a standing argument

The Mishna (Avot 5:17) says there are disagreements for the sake of heaven that will stand forever. When you hear that, it sounds like a stubborn argument on a matter so complex that neither can prove its correctness completely.

I suggest an alternative understanding, one which we can wrap our minds around. In the past I have suggested looking at a disagreement for the sake of heaven as the work of complimentary muscle groups like the biceps and triceps which work against each other but together achieve very fine motor coordination. Today I'd like to provide a very simple logical example of how this works based on a nice self contained piece of Gemara:

[Brachot 13a:] Can we read Shema Yisrael in a language other than Hebrew? There is a disagreement between Rabi and the Hachamim. Rabi says we learn from the word והיו they should be, they should be as they are, unaltered into another language. The Hachamim say we learn from the word שמע understand, we should say Shema Yisrael in any language we understand.

Simple enough, each one has their opinion, each supported from the text. However, the Gemara goes on to analyze some of the results of their opinions: If each were to be examined in a vacuum we would find some very interesting results: According to Rabi, we would be considered to fulfill the mitzwah of learning Torah by reading it in any language whatsoever. Otherwise, why would the Torah need a special case here to emphasize that Shema Yisrael must be read in hebrew? According to the Hachamim, we would only be fulfilling the mitzwah of Torah learning if we learned Torah in Hebrew, otherwise why would the Torah need a special case here to emphasize that Shema Yisrael can be read in any language?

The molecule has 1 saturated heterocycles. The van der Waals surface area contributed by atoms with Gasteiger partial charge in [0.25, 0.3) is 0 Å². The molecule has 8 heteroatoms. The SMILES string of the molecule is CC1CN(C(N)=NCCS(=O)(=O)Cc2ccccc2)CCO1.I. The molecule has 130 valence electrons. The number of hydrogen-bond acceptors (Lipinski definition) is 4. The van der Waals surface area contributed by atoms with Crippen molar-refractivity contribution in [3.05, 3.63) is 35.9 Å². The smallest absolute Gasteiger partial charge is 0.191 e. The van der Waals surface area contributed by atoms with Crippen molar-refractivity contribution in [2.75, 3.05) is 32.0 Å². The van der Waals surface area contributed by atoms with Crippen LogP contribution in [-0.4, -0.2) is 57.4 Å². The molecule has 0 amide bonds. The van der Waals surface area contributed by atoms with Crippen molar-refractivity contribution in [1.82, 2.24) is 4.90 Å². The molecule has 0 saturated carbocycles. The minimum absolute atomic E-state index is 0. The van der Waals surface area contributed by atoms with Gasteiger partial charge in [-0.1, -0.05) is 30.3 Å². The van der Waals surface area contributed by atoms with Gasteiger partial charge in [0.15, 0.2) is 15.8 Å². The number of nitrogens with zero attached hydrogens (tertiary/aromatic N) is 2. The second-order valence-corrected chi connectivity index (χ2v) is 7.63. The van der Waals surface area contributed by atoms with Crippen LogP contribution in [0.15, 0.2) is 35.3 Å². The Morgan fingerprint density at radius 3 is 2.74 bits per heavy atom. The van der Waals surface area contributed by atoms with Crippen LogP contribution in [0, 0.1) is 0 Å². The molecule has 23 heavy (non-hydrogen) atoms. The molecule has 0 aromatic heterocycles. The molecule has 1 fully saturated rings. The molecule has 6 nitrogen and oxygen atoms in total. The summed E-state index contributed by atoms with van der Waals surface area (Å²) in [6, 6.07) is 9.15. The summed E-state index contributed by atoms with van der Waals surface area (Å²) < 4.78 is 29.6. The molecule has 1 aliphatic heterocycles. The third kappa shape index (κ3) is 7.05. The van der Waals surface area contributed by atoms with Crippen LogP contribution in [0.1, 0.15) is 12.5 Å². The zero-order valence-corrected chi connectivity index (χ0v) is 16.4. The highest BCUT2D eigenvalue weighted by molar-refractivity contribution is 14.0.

But these opinions don't exist in a vacuum. We can't learn from here that Rabi says learning Torah can be done in any language, and conversely we can't learn that the Hachamim say learning Torah must be done in hebrew. Why not? Because Rabi can say the reason the Torah specifies here that Shema Yisrael must be read in hebrew is because one might have understood like the Hachamim understand and thought Shema Yisrael could be said in any language. And the Hachamim's answer? It isn't such a surprise. They could say that the reason the Torah specifically allows Shema Yisrael to be said in any language is because one might have thought like Rabi that the Torah seems to imply Shema Yisrael must be read in Hebrew.

You see? Neither of these opinions stands on its own. They require the existence of the counter-opinion for their own stance to be self-consistent and logical. The existence of the argument allows both points to have a degree of subtlety and specificity that would be entirely lacking if no argument existed.

Perhaps this is the depth and the strength of a machloket (a rational struggle) for the sake of heaven.


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